This day hung over me like a black cloud for most of my maternity leave if I am honest. I am a worrier by nature so this new experience of going back to work, with the responsibility of a baby to add to the equation made my stomach churn….Sound’s a little drastic I know.
My plan first time round was to take the 6 months off as I believed life would pretty much be the same and it would all slot into place..I couldn’t have been more wrong. As soon as my son was born I never felt the same and found it hard to function, let alone cope with a baby! The thought of entering the world of work in a matter of months filled me with dread. It wasn’t just the changes I experienced becoming a mum, it was the thought of leaving him and even worse with someone else.
I worried about this a lot and one day came clean with my husband and presented him with my fear and anxieties. We hatched a plan, reviewed our finances and decided we could just about manage until our son was 1 and then I had to return to work….phew! I still had to go back at some point.
My increased maternity time I relished every moment. My worry and panic subsided a little as I had “time” to pick up those feelings in the future. I was not going to waste a moment!
I enjoyed every minute of my “extra” time but as we hurtled towards a few months prior to returning, those pangs of guilt, dread and panic came back again. It wasn’t going away and I had to accept it would be my turn shortly and join my peers and friends who were working and juggling their family lives. This is what other mums had warned me about. I found it really hard whichever way I dressed it up or down.
“That” day approached fast and to lessen the pain I treated myself to new work clothes – a new me. Helped a little but the reality was I didn’t want to leave him. Yes the money was a huge plus….financial independance again, holidays etc “I am giving him the best start in life” “Better to provide for a easier life than constantly worry about money”. These where the conversations I would have with myself regularly.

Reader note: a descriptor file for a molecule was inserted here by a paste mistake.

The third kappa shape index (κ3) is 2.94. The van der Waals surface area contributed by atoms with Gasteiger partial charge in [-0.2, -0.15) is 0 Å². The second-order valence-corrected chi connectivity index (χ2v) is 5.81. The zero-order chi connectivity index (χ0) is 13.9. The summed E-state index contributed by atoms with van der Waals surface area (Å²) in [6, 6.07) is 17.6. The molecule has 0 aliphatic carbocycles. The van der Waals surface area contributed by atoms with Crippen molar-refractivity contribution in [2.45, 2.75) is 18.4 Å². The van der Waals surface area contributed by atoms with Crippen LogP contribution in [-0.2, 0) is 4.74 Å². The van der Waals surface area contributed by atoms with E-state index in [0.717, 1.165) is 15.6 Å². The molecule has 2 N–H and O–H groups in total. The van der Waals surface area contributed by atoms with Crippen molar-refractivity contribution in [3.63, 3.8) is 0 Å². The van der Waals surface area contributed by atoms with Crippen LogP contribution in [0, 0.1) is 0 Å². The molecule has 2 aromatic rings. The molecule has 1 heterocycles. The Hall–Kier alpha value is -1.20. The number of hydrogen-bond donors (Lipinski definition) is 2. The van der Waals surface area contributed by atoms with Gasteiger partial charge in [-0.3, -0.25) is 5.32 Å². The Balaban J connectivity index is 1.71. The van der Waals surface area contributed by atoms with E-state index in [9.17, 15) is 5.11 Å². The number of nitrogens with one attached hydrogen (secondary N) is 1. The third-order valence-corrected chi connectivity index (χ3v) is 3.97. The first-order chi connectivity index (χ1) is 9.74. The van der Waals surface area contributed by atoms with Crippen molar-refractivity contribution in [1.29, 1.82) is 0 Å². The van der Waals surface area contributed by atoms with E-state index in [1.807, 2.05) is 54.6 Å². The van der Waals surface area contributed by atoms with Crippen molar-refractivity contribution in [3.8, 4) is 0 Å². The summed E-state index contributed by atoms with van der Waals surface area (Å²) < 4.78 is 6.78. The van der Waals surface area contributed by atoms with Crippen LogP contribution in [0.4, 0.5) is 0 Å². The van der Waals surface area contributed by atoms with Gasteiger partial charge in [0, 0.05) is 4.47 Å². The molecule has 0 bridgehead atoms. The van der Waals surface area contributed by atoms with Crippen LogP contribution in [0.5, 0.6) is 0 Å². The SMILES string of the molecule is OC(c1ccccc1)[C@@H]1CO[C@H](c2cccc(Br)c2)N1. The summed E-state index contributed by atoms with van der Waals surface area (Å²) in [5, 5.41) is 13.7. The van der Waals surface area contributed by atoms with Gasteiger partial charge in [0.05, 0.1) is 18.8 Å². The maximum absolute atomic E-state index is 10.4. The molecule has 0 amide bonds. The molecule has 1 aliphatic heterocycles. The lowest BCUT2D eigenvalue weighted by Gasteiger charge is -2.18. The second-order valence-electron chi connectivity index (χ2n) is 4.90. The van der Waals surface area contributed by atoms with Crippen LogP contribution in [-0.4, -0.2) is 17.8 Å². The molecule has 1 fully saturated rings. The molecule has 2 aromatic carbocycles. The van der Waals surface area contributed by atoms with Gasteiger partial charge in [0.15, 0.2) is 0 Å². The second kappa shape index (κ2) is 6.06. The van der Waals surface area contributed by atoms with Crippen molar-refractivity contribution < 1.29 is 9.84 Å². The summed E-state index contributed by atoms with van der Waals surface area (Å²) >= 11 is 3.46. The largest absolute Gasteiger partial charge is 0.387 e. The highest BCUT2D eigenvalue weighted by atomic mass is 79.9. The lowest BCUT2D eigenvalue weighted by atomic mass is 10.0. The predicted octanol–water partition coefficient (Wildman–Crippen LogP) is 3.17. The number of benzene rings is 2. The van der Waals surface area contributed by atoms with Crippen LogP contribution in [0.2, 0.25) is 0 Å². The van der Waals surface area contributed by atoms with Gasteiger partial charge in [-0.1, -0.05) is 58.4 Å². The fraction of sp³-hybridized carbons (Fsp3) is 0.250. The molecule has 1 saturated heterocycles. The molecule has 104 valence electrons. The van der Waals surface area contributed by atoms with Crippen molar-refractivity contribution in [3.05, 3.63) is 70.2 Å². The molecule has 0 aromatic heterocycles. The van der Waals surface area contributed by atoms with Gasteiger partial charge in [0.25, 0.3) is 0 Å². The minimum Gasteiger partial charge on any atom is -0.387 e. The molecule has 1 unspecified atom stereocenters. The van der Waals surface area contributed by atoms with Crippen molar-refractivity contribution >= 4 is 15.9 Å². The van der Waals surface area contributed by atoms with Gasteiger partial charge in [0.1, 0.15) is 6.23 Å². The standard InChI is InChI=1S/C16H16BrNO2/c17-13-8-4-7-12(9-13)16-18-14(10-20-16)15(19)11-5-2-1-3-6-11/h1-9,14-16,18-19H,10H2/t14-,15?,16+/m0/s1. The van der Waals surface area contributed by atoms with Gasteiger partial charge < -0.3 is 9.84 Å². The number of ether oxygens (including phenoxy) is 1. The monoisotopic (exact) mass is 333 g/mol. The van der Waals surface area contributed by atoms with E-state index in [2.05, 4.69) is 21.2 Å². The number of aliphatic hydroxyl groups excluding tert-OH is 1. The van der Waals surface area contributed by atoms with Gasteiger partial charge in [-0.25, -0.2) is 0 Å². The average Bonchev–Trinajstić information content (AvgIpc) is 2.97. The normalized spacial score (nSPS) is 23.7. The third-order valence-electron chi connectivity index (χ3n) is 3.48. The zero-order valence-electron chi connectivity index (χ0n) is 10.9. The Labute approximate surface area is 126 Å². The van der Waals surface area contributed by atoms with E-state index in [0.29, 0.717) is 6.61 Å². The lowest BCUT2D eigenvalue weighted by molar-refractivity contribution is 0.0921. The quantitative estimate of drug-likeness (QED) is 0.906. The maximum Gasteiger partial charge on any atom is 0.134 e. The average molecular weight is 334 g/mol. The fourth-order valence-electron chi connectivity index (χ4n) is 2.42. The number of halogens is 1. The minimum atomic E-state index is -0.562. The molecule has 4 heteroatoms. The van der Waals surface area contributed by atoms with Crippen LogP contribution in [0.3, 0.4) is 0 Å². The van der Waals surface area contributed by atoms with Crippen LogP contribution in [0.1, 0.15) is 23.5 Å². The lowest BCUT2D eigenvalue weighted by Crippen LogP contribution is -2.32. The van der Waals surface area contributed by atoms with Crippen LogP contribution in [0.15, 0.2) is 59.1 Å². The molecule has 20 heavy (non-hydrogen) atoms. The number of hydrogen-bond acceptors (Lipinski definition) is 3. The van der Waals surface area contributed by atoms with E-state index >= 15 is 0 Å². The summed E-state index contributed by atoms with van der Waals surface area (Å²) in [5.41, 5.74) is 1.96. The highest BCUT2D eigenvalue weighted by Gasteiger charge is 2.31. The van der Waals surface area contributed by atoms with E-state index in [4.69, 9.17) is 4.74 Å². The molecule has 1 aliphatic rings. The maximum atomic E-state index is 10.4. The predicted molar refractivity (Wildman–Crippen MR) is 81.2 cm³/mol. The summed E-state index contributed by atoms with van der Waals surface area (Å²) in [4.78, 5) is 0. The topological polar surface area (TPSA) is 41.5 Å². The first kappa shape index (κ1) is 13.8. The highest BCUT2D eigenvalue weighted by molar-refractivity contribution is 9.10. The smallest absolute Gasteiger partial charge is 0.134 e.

The day came and I thought I would never survive, but I did. Plenty of women do. It’s hard and emotional but if you are organised, have selected the best childcare which works for you, don’t beat yourself up too much and try and select the positives from the working/balancing life then you will get through it. It also made it a little easier when I had some close friends to lean on when it was all too much….
If I could get through a good week without dropping a “ball” and more importantly no sickness from nursery, including baby and I then I had succeeded! The biggest reward of picking my son up from nursery and the time we spent when I wasn’t at work was worth it…..I will never forget those cherished times of indulgence…
That dreaded “G” word. You and I as working mums know how it feels….
I have committed to working in London this week to help out my former colleagues. Great fun, extra cash and a bit of old me back!
Always takes me longer to get ready when I go to work as little ones always demand extra attention and the big arm on the clock, for some reason swings around faster than usual. Two year old is “extra” clingy this morning and as I give mum the rundown I gently distract her, big kisses and leg it for the door. I haven’t noticed she isn’t feeling well.
Into London fully charged, I go through my mental checklist for the day and place the “guilt” far down the list as it “will soon be over and I will be on my way home”…I say to myself…
Rambling on through my first meeting, silently my Blackberry flashes up “home”! Heart sinks, try to keep calm, focussed and start panicking …..
As soon as we take a break, I call mum back and two year old “not herself” and has developed a temperature. Wants to sleep, won’t drink…..I suddenly want to go home. Excitement of day diminishes and I am losing my focus. Count to ten and my mind is back in perspective and I think I can keep going. Mum reassured me. “She’s gonna be fine”…..I carry on.
Afternoon flies by and I can’t wait to get home. Quick call and mum has made an appointment for Doctor as my daughter who is usually “full on” really isn’t well. Heart sinks. Feel really bad as I dismissed her a little this morning. Thought she was playing up.
Get home and take daughter straight to Doctors…..She isn’t right and he diagnoses her with septic tonsils. Now I feel really, really awful. How did I miss that! The guilt! It just doesn’t get any easier in all the years I have been a working mummy.